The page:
Aisha (pseudo name) and her family, who live in the northern part of the West Bank, have many beloved traditions during Ramadan. She explained that Ramadan is a time of spiritual, religious, and social family gatherings.
On the first day of Ramadan—which this year was on 22 March— Aisha’s family cooks food that is either white or green in color, such yogurt and spinach. “After we eat in the evening—when we break the fast—we pray and some people go to the mosque,” she described. “Those who stay with the family eat lots of sweets, recite the Koran, and watch movies together.”
The family stays up, waiting for the muezzin—the person who proclaims the call to prayer—at about 3 a.m., then eats again until about 3:30 am, at which time the muezzin calls for prayer again, and the family returns to fasting.
“My hometown is approximately a 45-minute drive from Jerusalem, but because of the travel restrictions it takes two to three hours to get there—that is, if we are allowed to go,” said Aisha. “This year I received a permit for the first time in 20 years.”
To receive a permit, people like Aisha first apply for a magnetized card, paying $45 for the application, then they submit the application to the Israeli military. This must be done two weeks in advance, then the applicant waits until a security check is conducted. “People are denied permits if they have a relative on Israel’s security list,” explained Aisha. “Single men cannot get permits.”
During Ramadan—which this year began on 22 March and ends 20 April—men over 55 are allowed to enter Jerusalem without a permit. “If you are under 55, you must go to an app run by the Israeli military and submit all your personal information, and you give them a waiver to access all data in your smartphone,” said Aisha.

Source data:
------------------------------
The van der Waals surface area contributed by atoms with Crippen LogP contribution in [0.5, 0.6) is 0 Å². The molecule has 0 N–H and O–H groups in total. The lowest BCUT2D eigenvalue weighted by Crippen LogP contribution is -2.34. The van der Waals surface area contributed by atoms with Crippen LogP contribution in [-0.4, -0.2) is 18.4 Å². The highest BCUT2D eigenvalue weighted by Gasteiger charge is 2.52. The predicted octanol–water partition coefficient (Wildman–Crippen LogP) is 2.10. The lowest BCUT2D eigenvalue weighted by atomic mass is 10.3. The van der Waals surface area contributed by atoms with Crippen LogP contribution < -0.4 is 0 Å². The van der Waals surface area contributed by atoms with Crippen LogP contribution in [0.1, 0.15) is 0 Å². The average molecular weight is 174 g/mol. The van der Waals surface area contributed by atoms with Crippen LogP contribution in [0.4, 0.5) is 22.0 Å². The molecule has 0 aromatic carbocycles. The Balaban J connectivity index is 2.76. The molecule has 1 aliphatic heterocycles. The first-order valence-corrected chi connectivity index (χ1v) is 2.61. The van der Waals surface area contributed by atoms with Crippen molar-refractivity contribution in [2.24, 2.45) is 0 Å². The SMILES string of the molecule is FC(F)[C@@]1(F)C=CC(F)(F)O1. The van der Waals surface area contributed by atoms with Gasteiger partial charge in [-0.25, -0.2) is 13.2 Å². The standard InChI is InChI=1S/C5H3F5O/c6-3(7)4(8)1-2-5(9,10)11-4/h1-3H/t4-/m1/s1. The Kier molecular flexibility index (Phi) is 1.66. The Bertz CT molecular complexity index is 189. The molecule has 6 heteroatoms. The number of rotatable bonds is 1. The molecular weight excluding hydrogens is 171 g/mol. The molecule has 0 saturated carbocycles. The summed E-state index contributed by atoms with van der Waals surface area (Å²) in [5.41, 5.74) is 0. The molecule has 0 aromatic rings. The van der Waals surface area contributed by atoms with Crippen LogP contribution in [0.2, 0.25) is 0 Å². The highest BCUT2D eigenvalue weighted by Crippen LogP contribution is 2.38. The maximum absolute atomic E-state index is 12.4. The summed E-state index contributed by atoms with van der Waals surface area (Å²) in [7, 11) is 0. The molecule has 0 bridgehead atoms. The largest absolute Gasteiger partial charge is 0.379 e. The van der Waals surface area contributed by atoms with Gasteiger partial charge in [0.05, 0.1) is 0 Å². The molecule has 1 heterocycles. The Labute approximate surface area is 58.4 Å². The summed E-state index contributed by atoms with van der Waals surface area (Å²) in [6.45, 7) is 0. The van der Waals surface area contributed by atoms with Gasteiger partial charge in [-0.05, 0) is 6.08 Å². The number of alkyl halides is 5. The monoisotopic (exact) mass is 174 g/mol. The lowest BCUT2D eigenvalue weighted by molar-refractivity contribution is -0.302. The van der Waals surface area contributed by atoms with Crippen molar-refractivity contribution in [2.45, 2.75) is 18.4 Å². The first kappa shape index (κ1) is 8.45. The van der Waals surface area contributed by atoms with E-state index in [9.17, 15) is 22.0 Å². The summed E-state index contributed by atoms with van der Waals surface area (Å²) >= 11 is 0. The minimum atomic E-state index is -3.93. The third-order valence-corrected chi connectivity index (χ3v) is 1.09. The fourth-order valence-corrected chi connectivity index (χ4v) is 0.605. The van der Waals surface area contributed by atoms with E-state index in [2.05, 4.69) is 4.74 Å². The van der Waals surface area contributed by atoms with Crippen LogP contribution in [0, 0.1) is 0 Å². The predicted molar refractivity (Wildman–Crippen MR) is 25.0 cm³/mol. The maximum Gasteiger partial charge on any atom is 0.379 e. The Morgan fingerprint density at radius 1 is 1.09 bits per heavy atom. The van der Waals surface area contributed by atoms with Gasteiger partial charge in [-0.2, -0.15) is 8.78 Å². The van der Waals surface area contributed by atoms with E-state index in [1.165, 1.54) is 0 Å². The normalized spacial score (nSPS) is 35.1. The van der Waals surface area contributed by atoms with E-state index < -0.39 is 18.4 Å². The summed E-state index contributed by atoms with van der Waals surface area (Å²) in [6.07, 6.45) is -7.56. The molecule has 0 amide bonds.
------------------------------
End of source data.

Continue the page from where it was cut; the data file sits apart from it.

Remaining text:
Last time she visited Jerusalem, she was a child. When she was finally able to visit as an adult, she was overwhelmed. “I burst into tears, and was so emotional when I saw Jerusalem,” she said. “I could hardly believe that I was in Jerusalem.”
She was able to see places she previously only on TV and in social media. “I felt a great spiritual feeling,” she said. “To me, when I arrived in Jerusalem, I felt how much I was deprived of my rights.”
When she saw soldiers, she felt happiness mixed with sadness. “There was pain in my heart,” she said. “During Ramadan, when I arrived at the checkpoint, I saw thousands of people waiting.”
This gave her a terrible feeling. “After I put the magnetic card in the machine, the door opened automatically,” she said. “Then we crossed to the other side and busses were waiting to take us to Jerusalem.”
While in the Jerusalem streets, Aisha was periodically stopped by the police who asked for ID and checked her bags.
“I was at Al-Aqsa Mosque at night when the Israeli police entered suddenly after the prayer has just ended,” she said. “Muslim authorities announced that a door from the other direction was open for us to leave quickly.”
She was with her parents. “The news spread that Al-Aqsa Mosque was under attack,” she said. “My sisters at home were trying to call us to make sure that we were okay, but they could not reach us.”
The rest of Aisha’s family—at home watching the news—were terrified for the safety of their loved ones. She and her parents ultimately emerged unscathed, although others were injured in a night of violence.
“What gives me hope is my faith in God, that justice will prevail,” said Aisha. "Al Aqsa Mosque is important to Muslims because it was mentioned in the holy Quran,” she said. “We must keep hope alive despite the challenge and the difficulty to reach Al Aqsa Mosque.”
The thousands of people she saw at the mosque gave her hope. “I wish that one day I can get into my car and drive from home to Al Aqsa Mosque—and see no wall or checkpoints,” she said. “I want to pray without an armed soldier watching me.”